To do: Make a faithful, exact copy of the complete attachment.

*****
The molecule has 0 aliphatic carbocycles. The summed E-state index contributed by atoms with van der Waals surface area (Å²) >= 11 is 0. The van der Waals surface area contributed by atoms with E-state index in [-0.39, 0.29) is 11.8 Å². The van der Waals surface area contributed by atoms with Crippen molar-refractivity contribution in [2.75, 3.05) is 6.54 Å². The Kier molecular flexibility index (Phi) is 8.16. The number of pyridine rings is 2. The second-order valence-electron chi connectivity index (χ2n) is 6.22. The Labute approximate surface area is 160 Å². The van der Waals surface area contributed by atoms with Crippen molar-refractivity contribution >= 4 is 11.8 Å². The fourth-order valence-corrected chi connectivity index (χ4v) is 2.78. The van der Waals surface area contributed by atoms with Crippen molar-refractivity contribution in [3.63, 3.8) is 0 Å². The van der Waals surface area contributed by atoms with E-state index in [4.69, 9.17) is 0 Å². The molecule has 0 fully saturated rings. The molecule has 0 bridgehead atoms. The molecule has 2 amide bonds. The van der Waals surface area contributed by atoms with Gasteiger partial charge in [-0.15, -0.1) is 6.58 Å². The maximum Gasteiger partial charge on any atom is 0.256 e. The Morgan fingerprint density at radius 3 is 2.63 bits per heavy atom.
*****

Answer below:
The molecule has 0 aliphatic carbocycles. The summed E-state index contributed by atoms with van der Waals surface area (Å²) >= 11 is 0. The van der Waals surface area contributed by atoms with E-state index in [-0.39, 0.29) is 11.8 Å². The van der Waals surface area contributed by atoms with Crippen molar-refractivity contribution in [2.75, 3.05) is 6.54 Å². The Kier molecular flexibility index (Phi) is 8.16. The number of pyridine rings is 2. The second-order valence-electron chi connectivity index (χ2n) is 6.22. The Labute approximate surface area is 160 Å². The van der Waals surface area contributed by atoms with Crippen molar-refractivity contribution >= 4 is 11.8 Å². The fourth-order valence-corrected chi connectivity index (χ4v) is 2.78. The van der Waals surface area contributed by atoms with Crippen molar-refractivity contribution in [3.63, 3.8) is 0 Å². The van der Waals surface area contributed by atoms with E-state index in [4.69, 9.17) is 0 Å². The molecule has 0 fully saturated rings. The molecule has 0 bridgehead atoms. The molecule has 2 amide bonds. The van der Waals surface area contributed by atoms with Gasteiger partial charge in [-0.15, -0.1) is 6.58 Å². The maximum Gasteiger partial charge on any atom is 0.256 e. The Morgan fingerprint density at radius 3 is 2.63 bits per heavy atom.